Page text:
A few years ago, my family and I drove old Highway 101 along the Avenue of the Giants in Humboldt County and passed through seemingly endless groves of redwood trees.
Along the way, we saw numerous “High Water” marks that staggered the imagination. They were from when the Eel River flooded in December 1964. Like this rain season, 1964-65 was a La Niña condition.
The name La Niña, meaning “the girl,” originates from Spanish; it’s analogous to El Niño, meaning “the boy” or “the Christ child,” which produces above-normal sea water temperatures. The latest model runs from NOAA’s Climate Prediction Center are indicating the current La Niña cycle will continue through early 2017.
Back in 1964, an Arctic air mass moved into Northern California in early December and created large quantities of snow in the mountains. Then, around Christmas of 1964, a strong blocking high in the Gulf of Alaska split the jet stream into the polar to the north and the Pacific jet stream to the south like a sand bar in the middle of a river. The jet stream is typically a tubular ribbon of high-speed winds about 18,000 to 40,000 feet up, flowing in a wavelike pattern that circles the globe and flows west to east.
This split of the jet stream often occurs during La Niña conditions when a blocking high develops in the Gulf of Alaska. In 1964, the Pacific jet stream shifted farther southward and steered a significant surge of subtropical moisture from the Pacific Ocean toward Northern California and Oregon, resulting in unprecedented rainfall from Dec. 19 to 27. This condition is referred to as an atmospheric river, Pineapple Express or, in the meteorological community, turning on the hose.
Needless to say, the warm rain melted much of the snow from the previous storms and caused widespread, record-breaking floods along the Northern California coast. Unfortunately, many lumber mills kept logs stockpiled near the Eel River. These fallen trees, which weighed tons, came down the river during the deluge and crashed into bridges, taking out many of them, and washed away many small towns along the Eel River. The floods of December 1964 resulted from meteorological conditions somewhat similar to those predicted this week along the Central Coast. This event reminds me of December 2010, when another plume of subtropical moisture produced tremendous amounts of rainfall. In fact, 2010 was last year the Central Coast received above-average precipitation.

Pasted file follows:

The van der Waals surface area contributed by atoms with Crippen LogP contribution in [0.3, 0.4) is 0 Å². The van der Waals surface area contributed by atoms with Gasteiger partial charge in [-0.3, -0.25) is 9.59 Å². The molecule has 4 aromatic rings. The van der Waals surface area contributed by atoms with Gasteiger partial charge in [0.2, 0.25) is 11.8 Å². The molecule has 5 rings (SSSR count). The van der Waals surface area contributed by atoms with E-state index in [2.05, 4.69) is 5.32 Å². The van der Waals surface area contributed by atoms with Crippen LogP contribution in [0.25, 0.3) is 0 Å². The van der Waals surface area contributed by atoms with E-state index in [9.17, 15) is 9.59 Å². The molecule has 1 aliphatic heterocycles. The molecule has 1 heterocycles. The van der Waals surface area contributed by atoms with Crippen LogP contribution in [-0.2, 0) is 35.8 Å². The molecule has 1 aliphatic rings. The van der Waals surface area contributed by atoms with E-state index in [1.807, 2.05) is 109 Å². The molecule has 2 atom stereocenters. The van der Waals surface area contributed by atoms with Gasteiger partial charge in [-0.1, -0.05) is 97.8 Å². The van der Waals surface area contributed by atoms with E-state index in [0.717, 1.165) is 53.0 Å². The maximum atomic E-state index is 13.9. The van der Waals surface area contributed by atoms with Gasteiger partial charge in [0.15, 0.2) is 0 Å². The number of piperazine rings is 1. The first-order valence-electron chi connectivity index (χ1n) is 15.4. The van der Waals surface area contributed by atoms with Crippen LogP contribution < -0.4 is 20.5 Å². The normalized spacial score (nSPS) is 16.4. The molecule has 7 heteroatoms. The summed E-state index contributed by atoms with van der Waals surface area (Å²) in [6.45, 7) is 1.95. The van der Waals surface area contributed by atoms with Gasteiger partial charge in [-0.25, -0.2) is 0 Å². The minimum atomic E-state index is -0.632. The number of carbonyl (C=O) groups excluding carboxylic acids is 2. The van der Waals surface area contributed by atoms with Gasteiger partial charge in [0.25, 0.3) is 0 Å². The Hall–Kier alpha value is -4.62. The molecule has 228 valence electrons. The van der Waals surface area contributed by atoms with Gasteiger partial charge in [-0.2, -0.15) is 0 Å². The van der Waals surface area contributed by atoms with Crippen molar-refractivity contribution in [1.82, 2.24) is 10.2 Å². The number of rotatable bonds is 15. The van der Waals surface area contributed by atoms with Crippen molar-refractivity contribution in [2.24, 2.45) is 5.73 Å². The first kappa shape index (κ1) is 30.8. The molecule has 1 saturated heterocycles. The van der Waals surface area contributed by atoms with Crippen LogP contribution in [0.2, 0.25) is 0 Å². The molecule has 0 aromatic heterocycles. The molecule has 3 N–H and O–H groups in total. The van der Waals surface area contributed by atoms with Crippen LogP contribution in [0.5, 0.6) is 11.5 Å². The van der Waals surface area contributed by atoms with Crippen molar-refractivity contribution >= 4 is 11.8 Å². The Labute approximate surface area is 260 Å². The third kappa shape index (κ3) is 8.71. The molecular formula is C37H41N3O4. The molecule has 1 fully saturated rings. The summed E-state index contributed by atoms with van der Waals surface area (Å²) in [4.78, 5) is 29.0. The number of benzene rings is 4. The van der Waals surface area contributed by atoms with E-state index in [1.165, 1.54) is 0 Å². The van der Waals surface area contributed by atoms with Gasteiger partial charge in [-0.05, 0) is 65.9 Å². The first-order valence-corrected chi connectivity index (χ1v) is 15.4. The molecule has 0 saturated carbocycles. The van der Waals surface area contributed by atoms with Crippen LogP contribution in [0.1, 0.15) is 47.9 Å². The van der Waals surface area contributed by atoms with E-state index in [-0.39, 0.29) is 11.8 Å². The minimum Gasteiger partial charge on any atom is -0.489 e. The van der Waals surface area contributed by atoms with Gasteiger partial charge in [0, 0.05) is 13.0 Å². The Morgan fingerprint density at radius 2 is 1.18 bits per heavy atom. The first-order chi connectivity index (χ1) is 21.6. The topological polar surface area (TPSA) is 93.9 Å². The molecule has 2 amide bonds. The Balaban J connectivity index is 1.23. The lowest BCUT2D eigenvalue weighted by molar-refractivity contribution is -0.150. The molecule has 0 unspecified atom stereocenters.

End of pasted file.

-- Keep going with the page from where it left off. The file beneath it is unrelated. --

This week, an unyielding 1,045-millibar area of high pressure in the Gulf of Alaska will block the polar jet stream and force it north over Alaska, then southward through the Yukon toward California. This condition will move a cold air mass from western Canada, the so-called Yukon Express, down the West Coast this Monday into Wednesday with cold overnight lows and cool daytime highs.
A weak low-pressure system is expected to produce rain Tuesday night into Wednesday. Snow levels will drop to about 2,000 feet by Wednesday morning; however, the model guidance continues to increase snow levels and will only likely produce decent snow accumulation above 3,000 feet. But there’s still a chance of a dusting of snow on the higher mountain peaks.
On Thursday, the Pacific jet stream will start to produce a dramatic shift in the weather pattern for the upcoming weekend. The medium-range models are advertising a stormy pattern as a series of low-pressure systems tap into copious amounts of subtropical moisture, which could translate into several days of gale-force southerly winds, relatively warm temperatures and between 3 and 7 inches of rain next Saturday, Sunday and Monday. In the Santa Lucia Mountains, more than 10 inches of rain could accumulate.
Please remember that details are still unclear regarding next weekend’s forecast and will probably change, but this is certainly good news as far as the drought is concerned.
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Note: The CHP and PG&E urge drivers to use extra caution on the roads, avoid distracted driving and designate a sober driver this holiday season and throughout the year. Taking these steps can reduce the likelihood of motor vehicle accidents involving utility poles that cause injuries or fatalities.
“Distracted driving is 100 percent preventable. Unfortunately, an estimated 80 percent of traffic accidents involve some form of driver distraction. Everyone plays a part in keeping the roads safe — including PG&E — and as a part of our commitment to the communities we serve, we join with the CHP urging motorists to avoid distractions that can lead to serious, even fatal, accidents,” said Pat Hogan, senior vice president of electric transmission and distribution for PG&E.
John Lindsey’s column is special to The Tribune. He is PG&E’s Diablo Canyon marine meteorologist and a media relations representative. Email him at firstname.lastname@example.org or follow him on Twitter: @PGE_John.